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February 2004

Employee Use of Company Autos

"I wasn't driving too fast, that car just jumped out in front of me."

Countless employers have heard this story from an employee in a company-owned vehicle that was just involved in an accident. If the accident occurred during work hours, there are few questions and less reason for concern. After-hour and late-night accidents cause the most anxiety for owners and management. “Who was driving my vehicle?” “Was alcohol involved?” “What time was it?”

Employee actions, management responsibility
It is unfortunate but true; poor decisions by an employee can result in legal problems for your company. If an employee kills or injures someone while driving your vehicle, you may be held legally and financially responsible for the accident. Generally speaking, the owner of a business cannot be held responsible for the actions of an employee who is acting “outside the course and scope of his/her employment.” This usually applies to employees operating company-owned vehicles (or one assigned for regular business use) after normal business hours. However, if negligent entrustment can be proven, you may be held liable for damages awarded through legal action. This can include punitive damages, which may or may not be insurable in your particular jurisdiction.

Proving negligence
Immediately following a vehicle accident, the police department will generally do several things. The driver will be tested to determine his blood alcohol level. Next, they will check to verify the driver possessed a current, valid license and run a motor vehicle record (MVR) report to evaluate driving history. Blood alcohol levels close to, at or above the legal limit, multiple moving violations, suspended license, excessive numbers of motor vehicle accidents, a history of DUI’s (driving under the influence) are all examples of circumstances that may provide grounds for negligent entrustment. The theory of “negligent entrustment” refers to giving or entrusting your vehicle to a person who is incompetent or cannot operate the vehicle safely. All of the aforementioned “problems” can be cited as evidence that the employee should not have been allowed to operate a company vehicle.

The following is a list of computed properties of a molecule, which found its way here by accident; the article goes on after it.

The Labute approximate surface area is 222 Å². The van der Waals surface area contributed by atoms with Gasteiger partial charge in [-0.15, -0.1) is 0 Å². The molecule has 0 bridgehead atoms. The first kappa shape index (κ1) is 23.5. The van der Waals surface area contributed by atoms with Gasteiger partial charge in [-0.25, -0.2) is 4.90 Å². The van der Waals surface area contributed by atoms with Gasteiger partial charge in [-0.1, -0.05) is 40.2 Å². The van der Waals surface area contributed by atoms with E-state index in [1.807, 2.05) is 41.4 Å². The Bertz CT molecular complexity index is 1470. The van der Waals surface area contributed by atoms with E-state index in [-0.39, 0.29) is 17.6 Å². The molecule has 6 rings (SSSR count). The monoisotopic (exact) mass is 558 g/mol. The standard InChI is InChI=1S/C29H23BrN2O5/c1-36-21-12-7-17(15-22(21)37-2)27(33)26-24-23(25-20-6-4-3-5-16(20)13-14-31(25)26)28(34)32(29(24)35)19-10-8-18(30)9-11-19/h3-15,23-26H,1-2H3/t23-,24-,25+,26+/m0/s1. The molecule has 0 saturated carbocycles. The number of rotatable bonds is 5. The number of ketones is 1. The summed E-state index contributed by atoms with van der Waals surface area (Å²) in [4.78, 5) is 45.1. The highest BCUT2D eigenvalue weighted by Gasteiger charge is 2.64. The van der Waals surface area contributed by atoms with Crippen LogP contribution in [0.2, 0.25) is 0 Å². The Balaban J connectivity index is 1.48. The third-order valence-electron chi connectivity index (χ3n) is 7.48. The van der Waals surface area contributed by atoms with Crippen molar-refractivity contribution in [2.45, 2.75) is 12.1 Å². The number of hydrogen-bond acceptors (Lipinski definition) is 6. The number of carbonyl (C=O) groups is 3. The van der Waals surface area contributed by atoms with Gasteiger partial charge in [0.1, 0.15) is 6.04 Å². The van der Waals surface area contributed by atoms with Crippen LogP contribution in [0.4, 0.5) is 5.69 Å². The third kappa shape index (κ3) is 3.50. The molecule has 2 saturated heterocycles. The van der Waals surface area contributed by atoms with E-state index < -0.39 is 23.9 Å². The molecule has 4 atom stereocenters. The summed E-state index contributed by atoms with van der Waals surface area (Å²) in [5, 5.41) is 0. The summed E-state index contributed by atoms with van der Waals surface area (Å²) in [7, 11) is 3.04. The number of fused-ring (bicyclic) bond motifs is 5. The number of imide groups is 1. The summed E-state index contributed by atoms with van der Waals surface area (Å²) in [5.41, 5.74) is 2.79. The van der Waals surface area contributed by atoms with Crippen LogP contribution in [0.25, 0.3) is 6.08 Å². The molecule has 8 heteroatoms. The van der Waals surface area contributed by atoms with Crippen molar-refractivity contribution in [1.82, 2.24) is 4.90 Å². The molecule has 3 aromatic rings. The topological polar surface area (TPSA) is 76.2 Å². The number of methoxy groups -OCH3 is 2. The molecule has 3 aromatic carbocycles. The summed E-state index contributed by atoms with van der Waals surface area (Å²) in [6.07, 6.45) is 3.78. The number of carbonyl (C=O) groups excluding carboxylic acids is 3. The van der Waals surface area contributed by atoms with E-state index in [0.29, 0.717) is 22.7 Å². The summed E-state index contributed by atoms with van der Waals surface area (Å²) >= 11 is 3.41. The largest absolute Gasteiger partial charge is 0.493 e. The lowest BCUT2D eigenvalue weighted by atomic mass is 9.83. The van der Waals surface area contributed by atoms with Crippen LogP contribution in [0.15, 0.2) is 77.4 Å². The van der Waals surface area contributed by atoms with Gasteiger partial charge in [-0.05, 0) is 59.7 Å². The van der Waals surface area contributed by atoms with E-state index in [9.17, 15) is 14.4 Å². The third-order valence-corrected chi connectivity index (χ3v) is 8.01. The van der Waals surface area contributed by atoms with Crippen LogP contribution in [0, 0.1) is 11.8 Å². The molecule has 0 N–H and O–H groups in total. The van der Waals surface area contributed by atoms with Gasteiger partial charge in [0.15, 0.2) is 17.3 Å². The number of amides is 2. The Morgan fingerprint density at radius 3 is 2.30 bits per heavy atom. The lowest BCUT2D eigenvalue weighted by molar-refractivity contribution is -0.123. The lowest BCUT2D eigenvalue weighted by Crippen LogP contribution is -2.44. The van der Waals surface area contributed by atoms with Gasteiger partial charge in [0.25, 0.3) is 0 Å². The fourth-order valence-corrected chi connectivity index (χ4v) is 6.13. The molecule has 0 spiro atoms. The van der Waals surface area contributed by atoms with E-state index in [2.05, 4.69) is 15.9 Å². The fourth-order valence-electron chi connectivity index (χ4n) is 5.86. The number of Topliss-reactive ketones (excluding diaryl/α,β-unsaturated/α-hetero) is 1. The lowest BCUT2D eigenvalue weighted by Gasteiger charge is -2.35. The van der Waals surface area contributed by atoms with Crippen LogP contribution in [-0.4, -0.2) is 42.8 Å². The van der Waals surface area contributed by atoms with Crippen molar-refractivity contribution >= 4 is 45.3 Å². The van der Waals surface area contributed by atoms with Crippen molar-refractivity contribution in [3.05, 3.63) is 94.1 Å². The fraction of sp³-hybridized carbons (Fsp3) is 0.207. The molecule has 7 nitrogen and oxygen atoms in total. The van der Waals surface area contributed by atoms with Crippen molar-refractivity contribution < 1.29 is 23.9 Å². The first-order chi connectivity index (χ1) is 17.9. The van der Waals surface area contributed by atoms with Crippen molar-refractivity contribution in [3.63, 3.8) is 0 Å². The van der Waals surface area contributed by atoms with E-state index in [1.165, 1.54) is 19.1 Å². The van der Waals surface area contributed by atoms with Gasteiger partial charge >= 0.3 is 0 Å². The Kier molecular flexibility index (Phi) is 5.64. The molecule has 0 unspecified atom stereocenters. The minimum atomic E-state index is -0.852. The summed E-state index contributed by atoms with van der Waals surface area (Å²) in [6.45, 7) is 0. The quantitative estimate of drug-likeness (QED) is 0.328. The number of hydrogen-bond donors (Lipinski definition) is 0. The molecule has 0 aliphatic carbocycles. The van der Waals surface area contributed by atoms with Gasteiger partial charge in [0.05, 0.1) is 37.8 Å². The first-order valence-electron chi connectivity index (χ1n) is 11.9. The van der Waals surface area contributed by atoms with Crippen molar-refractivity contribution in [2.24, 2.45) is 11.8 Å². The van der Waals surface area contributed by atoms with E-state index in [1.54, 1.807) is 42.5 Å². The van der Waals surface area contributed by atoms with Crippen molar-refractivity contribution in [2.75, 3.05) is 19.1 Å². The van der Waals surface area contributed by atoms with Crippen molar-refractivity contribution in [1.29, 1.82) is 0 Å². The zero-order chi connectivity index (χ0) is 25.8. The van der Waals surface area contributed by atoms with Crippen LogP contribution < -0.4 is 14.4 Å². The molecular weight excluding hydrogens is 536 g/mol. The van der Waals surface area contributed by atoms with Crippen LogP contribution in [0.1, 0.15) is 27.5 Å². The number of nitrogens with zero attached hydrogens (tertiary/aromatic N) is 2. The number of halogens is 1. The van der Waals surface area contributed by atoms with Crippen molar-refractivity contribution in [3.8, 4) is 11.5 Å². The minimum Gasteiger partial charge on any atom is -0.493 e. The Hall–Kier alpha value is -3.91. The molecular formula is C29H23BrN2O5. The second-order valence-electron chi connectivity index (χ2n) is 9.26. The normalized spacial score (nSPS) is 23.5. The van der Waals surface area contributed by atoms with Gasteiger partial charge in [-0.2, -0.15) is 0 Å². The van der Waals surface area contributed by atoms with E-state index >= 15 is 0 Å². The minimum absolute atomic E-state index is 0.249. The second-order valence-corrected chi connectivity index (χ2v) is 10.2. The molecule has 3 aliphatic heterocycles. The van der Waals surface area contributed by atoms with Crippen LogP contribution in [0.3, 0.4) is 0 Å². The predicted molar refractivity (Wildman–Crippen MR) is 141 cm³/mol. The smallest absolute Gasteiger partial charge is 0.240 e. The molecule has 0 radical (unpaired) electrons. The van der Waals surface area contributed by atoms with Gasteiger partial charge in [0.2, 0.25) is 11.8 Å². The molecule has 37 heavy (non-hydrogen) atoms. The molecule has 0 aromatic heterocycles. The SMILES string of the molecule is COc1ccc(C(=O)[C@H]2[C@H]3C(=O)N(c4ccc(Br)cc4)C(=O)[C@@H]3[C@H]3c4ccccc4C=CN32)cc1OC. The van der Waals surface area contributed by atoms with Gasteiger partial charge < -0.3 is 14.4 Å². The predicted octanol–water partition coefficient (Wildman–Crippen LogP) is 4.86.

Consider your options
The best option is to eliminate the personal use of company vehicles as much as possible. Eliminating the use eliminates the exposure. You can also offer employees a “car allowance” in lieu of a company auto, and require them to carry their own insurance.

If the vehicles cannot be eliminated, then take steps to better control the exposure. First of all, establish minimum driver requirements for operation of company-owned vehicles. These requirements may include: Minimum length of employment; current and valid driver’s license; satisfactory accident record; acceptable motor vehicle record; physically fit to operate vehicle; and minimum of 25 years of age.

For information about how Universal Underwriters Group’s Special Account Services Division can help meet the special needs of your automotive recycling business, call 1-800-840-8842, ext. 4845, visit our website at www.UniversalUnderwriters.com or e-mail to uuic.specaccts@zurichna.com.

This article is provided for informational purposes only. Please consult with qualified legal counsel to address your particular circumstances and needs. Universal Underwriters Group is not providing legal advice and assumes no liability concerning the information set forth above.


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